Sitecore Habitat and Helix

Sitecore Habitat is a demo site, built by Sitecore, to demonstrate the architectural approach to building a site using Sitecore Helix.  As best as I can tell, Habitat would be an ok starting place to start building a site, but the real interest is in the way the site was built and what that demonstrates.

One of the challenges of working in Sitecore is that every Sitecore partner and customer takes a different approach to working in Sitecore.  When moving from one partner to the other, the reality is that the approach to Sitecore is so different that the next partner is more than likely going to suggest that it is easier to re-implement it than to keep building on the current implementation.   As someone who has taken over a number of Sitecore implementations done by organizations who are newer to Sitecore, this is often the fastest way to start leveraging the higher level personalization and multi-variate testing of Sitecore or even to address performance or editing issues.

Wouldn’t it be great if there was an agreed upon standard out there for developing in Sitecore?  Something that came as “Sitecore Best Practice” and emphasized maintainability and flexibility of the system?   Sitecore Habitat demonstrates the thought behind Helix and shows a “real world” example of how that would work.

The architecture of Habitat is layered in the following way:

Habitat 3.PNG

The separation of these layers help to isolate the features in the Habitat solution.  The framework layer provides reusable generic ideas, not specific to the site.  The domain layer provide site-specific implementation, but does not address the specific content or design of the site.   The project layer deals with the specific design and content architecture for the site.

The different components further break down like this:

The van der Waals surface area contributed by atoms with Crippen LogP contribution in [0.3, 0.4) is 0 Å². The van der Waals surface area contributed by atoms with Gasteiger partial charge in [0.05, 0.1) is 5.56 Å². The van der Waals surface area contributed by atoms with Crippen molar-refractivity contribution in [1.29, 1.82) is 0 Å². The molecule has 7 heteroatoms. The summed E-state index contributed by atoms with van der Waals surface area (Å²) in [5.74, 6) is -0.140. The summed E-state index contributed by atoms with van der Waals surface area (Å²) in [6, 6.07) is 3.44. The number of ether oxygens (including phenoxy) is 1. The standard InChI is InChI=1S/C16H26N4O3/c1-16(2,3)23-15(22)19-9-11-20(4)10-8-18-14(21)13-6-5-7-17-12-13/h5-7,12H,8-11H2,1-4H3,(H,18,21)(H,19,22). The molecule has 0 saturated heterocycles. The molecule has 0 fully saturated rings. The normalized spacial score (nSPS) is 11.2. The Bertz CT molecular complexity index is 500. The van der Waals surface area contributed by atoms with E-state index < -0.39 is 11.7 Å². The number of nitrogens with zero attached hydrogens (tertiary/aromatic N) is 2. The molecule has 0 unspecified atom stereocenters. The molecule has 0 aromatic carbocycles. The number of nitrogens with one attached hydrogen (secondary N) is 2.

Habitat 2.PNG

Some of my favorite concepts in Habitat are:

Modular Architecture

At the Domain level, there is strong separation between the different modules, which focus on a very specific function, such as navigation.  The navigation has no dependencies on any of the other components at the domain level, only leveraging things in the framework layer.  To further decrease coupling of modules, the relationships between components should be dyanmic, like through an Inversion of Control (IoC) container.



Another common mistake in Sitecore sites is to develop the entire solution focusing on a single website, which may be the first goal of the project.  Over time though, the usage of Sitecore as an asset in the organization typically grows.  When the decision is made to expand to an intranet site, a microsite or another brand, we do not want to re-architect the site.

The helix approach focuses on the idea of Tennants and Sites.

  • Tennants – a grouping in the business that represents a collection of sites.  This may be brands or regions.  The content and sites related to a single tennant likely have no shared content or authors with another tennant.
  • Sites – websites, usually with their own domain name.  Content can be local to a page, shared at the site level or visible to all sites in a tennant.

The benefit of this type of content architecture approach is that the initial setup allows for Sitecore usage to grow over time without need for re-architecture.

If you want to learn more about the Habitat project, Thomas Eldblom has a couple of great videos on YouTube that walk through the architectural choices:

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